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Less Salt, More Whole Grains: FDA Updates Food Label Definition of 'Healthy'

Salmon can't be labeled a "healthy" food under existing federal regulations, because it contains high levels of fat.

But sweetened cereals can bear the "healthy" label on their packaging if they tick specific boxes related to individual nutrients -- even though they might be loaded with added sugars.

These contradictions fly in the face of modern nutrition science and common sense,...

Nutrition Labels to Move to Front of Packaging Under Biden Plan

To help consumers ascertain the nutritional value of foods more easily, the Biden administration said Tuesday it will propose putting nutrition labels on the front of packaging instead of on the back.

The proposal will be paired with an update on criteria for wha...

Biden Administration Announces National Plan to End Hunger By 2030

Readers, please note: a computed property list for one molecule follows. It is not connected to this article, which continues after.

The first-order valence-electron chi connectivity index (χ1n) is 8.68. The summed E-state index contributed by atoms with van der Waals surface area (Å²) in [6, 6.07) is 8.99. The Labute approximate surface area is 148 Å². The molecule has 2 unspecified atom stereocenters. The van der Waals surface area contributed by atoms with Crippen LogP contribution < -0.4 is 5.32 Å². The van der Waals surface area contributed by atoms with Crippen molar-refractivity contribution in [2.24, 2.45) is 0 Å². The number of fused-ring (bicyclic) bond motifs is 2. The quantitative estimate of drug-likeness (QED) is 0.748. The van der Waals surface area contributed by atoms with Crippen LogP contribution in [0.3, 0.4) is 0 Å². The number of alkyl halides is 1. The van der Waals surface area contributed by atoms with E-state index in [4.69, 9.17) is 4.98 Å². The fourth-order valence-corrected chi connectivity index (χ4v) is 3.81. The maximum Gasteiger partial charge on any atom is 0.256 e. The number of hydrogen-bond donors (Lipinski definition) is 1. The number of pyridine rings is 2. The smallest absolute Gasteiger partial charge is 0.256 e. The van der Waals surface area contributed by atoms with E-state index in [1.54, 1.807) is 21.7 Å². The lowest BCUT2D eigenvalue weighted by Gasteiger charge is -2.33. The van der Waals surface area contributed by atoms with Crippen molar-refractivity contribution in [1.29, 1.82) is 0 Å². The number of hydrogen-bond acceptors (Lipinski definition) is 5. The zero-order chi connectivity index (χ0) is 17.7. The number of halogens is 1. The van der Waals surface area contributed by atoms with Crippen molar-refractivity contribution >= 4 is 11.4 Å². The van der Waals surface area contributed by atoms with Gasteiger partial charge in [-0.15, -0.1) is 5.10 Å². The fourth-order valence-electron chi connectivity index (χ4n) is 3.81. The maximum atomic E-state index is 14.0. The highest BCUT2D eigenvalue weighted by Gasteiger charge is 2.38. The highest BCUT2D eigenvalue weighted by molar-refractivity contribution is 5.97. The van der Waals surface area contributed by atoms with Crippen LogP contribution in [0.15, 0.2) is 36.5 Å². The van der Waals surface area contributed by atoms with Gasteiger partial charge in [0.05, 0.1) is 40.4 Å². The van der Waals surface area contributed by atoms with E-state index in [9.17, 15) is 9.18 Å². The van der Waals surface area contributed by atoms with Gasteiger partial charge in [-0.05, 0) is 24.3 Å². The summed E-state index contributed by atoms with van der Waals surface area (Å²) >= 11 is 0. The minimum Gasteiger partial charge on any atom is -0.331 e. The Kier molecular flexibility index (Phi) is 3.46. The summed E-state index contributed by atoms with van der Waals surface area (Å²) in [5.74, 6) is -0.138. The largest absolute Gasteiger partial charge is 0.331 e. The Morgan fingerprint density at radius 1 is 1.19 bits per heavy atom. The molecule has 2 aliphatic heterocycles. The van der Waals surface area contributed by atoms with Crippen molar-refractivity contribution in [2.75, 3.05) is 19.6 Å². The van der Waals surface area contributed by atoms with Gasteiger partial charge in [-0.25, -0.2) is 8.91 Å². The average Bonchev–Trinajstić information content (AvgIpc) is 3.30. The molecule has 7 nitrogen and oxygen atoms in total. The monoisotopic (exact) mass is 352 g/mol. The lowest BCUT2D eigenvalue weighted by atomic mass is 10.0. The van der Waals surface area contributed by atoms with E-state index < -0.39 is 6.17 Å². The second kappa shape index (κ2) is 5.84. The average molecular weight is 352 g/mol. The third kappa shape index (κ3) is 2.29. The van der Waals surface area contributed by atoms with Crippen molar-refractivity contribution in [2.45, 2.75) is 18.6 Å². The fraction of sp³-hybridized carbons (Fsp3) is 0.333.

The White House on Tuesday released a national plan to end hunger by 2030, an ambitious goal that would be accomplished largely by expanding monthly food benefits for poor Americans.

The plan would also aim to encourage healthy eating and physical activity so few...

Soaring Food Prices Are Tough on Older Americans, Poll Finds

While many older Americans are experiencing sticker shock when they shop for food, lower-income and less-healthy adults are hurting the most, a new poll reveals.

Three-quarters of respondents in the latest University of Michigan National Poll on Healthy Aging said the price of groceries has affected them somewhat or a lot. Ab...

FDA Admits Flaws in Response to Infant Formula Shortage

WEDNESDAY, Sept. 21, 2022 (HealthDay News) – In a report issued Tuesday, the U.S. Food and Drug Administration acknowledged numerous shortcomings in its response to the infant formula shortage earlier this year.

“For things that are critical to the public health, if you don’t have some understanding of how all t...

Diets Haven't Improved Much Worldwide, and U.S. Remains Near Bottom of List

Despite everything people have learned about good nutrition, folks around the world aren't eating much healthier than they were three decades ago, a new global review has concluded.